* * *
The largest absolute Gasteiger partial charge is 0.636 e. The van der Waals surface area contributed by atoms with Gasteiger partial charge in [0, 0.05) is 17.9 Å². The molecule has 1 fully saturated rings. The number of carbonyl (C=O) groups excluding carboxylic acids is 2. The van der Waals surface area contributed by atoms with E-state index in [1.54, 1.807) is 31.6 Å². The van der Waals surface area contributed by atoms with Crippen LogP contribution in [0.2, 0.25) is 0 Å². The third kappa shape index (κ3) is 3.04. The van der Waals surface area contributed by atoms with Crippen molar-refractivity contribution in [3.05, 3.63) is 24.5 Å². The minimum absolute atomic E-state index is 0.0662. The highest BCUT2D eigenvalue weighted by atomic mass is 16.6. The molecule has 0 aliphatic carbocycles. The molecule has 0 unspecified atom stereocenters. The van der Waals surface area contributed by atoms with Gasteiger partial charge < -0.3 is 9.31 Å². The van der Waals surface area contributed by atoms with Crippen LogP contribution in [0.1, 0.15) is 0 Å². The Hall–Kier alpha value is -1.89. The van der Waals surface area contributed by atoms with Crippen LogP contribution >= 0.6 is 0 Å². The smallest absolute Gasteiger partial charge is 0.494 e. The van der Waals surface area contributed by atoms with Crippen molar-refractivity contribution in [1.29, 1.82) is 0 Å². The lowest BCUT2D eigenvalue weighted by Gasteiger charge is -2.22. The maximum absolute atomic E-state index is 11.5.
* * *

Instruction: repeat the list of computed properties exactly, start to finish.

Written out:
The largest absolute Gasteiger partial charge is 0.636 e. The van der Waals surface area contributed by atoms with Gasteiger partial charge in [0, 0.05) is 17.9 Å². The molecule has 1 fully saturated rings. The number of carbonyl (C=O) groups excluding carboxylic acids is 2. The van der Waals surface area contributed by atoms with E-state index in [1.54, 1.807) is 31.6 Å². The van der Waals surface area contributed by atoms with Crippen LogP contribution in [0.2, 0.25) is 0 Å². The third kappa shape index (κ3) is 3.04. The van der Waals surface area contributed by atoms with Crippen molar-refractivity contribution in [3.05, 3.63) is 24.5 Å². The minimum absolute atomic E-state index is 0.0662. The highest BCUT2D eigenvalue weighted by atomic mass is 16.6. The molecule has 0 aliphatic carbocycles. The molecule has 0 unspecified atom stereocenters. The van der Waals surface area contributed by atoms with Gasteiger partial charge < -0.3 is 9.31 Å². The van der Waals surface area contributed by atoms with Crippen LogP contribution in [0.1, 0.15) is 0 Å². The Hall–Kier alpha value is -1.89. The van der Waals surface area contributed by atoms with Crippen LogP contribution >= 0.6 is 0 Å². The smallest absolute Gasteiger partial charge is 0.494 e. The van der Waals surface area contributed by atoms with Crippen molar-refractivity contribution in [1.29, 1.82) is 0 Å². The lowest BCUT2D eigenvalue weighted by Gasteiger charge is -2.22. The maximum absolute atomic E-state index is 11.5.